Economics Teachers: Job Outlook & Requirements

Apr 12, 2019

If sharing your enthusiasm for economics in a classroom setting sounds appealing, a career as an economics teacher could be a good fit. Read on to learn more about how to enter this profession.

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Career Definition for Economics Teachers

Economics teachers gather course materials, organize instruction, and create assessment tools such as tests or research assignments to meet the learning objectives outlined at the beginning of the course. Teachers deliver lectures or facilitate student discussion on a daily basis. Over the course of a term, teachers also provide students with feedback regarding their progress toward desired learning outcomes, which might be economic fundamentals or specialization within the field.

Education Bachelor's or graduate degree in economics
Job Duties Gather course materials, organize instruction, create assessment tools
Median Salary (2018) $101,480 (postsecondary economics teachers)
Job Growth (2016-2026) 15% (all postsecondary teachers)

Source: U.S. Bureau of Labor Statistics

Required Education

The requirements for teaching economics in high school differ from those at the collegiate level. Teaching high school courses requires a Bachelor of Science in Economics and state teaching certification. A teaching certificate can be obtained by completing a college or university's teacher education program alongside the coursework for your major. This program may include courses in educational technologies, developmental and cognitive psychologies or a methods course for teaching economics. If you want to teach at a 2-year or 4-year college, a Master of Science in Economics is the minimum requirement, and most universities require a Ph.D. However, some career schools employ teachers with a B.S. and experience in related career fields.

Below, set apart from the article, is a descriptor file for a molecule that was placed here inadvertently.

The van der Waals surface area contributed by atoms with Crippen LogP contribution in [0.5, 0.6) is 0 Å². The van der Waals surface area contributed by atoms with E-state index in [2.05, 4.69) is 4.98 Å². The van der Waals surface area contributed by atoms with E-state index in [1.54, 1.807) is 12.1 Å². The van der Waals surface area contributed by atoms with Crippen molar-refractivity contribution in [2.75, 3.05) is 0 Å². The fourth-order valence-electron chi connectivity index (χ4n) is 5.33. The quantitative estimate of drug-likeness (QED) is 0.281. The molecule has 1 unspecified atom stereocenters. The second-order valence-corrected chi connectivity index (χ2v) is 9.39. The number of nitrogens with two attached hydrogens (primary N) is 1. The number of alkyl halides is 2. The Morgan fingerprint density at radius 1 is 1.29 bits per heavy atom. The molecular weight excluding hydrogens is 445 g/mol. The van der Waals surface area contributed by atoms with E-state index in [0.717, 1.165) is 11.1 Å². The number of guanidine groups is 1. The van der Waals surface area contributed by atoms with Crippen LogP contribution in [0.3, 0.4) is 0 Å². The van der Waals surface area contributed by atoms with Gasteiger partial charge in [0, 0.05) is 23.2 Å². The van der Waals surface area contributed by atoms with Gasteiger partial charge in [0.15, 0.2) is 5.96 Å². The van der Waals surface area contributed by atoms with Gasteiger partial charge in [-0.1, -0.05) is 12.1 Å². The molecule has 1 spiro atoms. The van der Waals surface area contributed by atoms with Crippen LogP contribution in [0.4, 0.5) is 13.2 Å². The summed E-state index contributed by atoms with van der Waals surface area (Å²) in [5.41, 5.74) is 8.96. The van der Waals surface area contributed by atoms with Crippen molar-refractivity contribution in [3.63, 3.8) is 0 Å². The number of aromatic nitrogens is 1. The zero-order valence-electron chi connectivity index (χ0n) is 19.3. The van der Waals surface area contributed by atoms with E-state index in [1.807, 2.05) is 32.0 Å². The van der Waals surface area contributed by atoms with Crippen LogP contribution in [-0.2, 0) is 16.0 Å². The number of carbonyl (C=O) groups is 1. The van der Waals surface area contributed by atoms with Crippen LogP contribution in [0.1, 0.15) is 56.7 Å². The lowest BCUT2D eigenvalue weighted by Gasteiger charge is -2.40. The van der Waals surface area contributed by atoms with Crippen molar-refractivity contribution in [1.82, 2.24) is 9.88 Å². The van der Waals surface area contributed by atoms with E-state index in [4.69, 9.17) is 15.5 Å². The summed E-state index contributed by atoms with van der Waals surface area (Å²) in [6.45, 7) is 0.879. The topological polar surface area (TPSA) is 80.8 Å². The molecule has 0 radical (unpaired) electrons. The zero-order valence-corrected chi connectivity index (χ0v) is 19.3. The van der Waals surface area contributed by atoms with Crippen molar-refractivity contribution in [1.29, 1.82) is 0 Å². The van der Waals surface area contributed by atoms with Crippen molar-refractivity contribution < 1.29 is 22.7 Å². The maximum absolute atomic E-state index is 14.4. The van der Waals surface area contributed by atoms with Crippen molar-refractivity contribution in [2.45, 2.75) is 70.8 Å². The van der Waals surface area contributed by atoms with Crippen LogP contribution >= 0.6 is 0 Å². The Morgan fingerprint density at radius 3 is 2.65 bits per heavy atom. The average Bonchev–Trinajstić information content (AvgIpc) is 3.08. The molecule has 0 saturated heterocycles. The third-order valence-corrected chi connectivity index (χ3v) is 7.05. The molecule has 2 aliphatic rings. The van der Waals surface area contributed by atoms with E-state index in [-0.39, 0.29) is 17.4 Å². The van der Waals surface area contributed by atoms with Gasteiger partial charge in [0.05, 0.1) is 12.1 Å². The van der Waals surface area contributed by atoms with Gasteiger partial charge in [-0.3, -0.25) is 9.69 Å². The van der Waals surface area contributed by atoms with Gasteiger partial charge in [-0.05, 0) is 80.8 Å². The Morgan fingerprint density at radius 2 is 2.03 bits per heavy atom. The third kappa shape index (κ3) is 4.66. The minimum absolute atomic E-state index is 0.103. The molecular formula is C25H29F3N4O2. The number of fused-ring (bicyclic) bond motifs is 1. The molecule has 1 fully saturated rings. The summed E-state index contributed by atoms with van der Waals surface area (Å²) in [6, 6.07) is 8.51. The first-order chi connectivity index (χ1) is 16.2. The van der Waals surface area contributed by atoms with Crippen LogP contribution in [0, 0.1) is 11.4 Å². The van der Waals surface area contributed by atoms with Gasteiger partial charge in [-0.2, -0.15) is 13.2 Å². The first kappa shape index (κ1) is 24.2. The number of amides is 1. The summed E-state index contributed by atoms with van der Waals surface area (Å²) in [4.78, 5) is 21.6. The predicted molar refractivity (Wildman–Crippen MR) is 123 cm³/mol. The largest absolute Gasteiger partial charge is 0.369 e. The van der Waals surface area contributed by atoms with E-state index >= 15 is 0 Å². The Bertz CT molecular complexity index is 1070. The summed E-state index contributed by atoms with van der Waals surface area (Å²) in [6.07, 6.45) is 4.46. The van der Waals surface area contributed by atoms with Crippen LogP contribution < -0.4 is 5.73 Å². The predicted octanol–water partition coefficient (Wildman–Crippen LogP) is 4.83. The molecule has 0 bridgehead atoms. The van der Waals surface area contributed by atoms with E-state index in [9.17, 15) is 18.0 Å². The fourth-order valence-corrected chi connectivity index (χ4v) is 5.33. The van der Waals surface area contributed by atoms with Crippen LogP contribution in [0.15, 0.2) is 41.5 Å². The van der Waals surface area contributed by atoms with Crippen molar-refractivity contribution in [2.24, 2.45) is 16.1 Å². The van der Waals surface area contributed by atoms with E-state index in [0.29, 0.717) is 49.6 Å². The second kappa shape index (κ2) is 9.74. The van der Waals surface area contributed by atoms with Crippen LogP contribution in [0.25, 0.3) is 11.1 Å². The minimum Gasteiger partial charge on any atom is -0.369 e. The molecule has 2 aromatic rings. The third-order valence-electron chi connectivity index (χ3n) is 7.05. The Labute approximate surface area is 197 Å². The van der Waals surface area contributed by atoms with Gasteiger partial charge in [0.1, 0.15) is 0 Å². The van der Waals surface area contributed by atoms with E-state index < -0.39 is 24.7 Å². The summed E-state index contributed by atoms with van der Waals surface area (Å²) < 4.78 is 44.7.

Skills Required

Economics teachers need a thorough knowledge of their subject area. Good social and analytical skills are also required since they must effectively communicate information to students and respond to student inquiries and problems in a timely and appropriate way. Economics teachers must also work with the administration and other faculty to meet the curriculum requirements of their school.

Career and Economic Outlook

For high school teachers, the U.S. Bureau of Labor Statistics (BLS) projects average job growth of 8% between 2016 and 2026; urban and rural areas are the most promising (as opposed to suburban). Jobs for postsecondary teachers in general are expected to grow faster than average, increasing by 15% from 2016-2026. This is largely due to increasing enrollment. As of May 2018, postsecondary economics teachers earn a median annual income of $101,480; secondary school teachers in general earn $60,320 per year.

Alternate Career Options

Similar career options in this field include:

Career and Technical Education Teacher

Usually having a bachelor's degree and work experience in their chosen fields, these educators teach various vocational and technical areas like culinary arts, healthcare, and auto repair to help students prepare for the job market. Slower-than-average job growth of 4% was forecasted by the BLS for the 2016-2026 decade, and a median annual salary of $60,250 was reported in 2018 for high school teachers.


Those interested in the field of economics may want to earn a master's degree to analyze data about the distribution and production of resources, research trends, and evaluate economic problems. Fast as average increase of 6% in available economist positions was forecasted by the BLS from 2016-2026. That same source also revealed their annual median wage as $104,340 in 2018.

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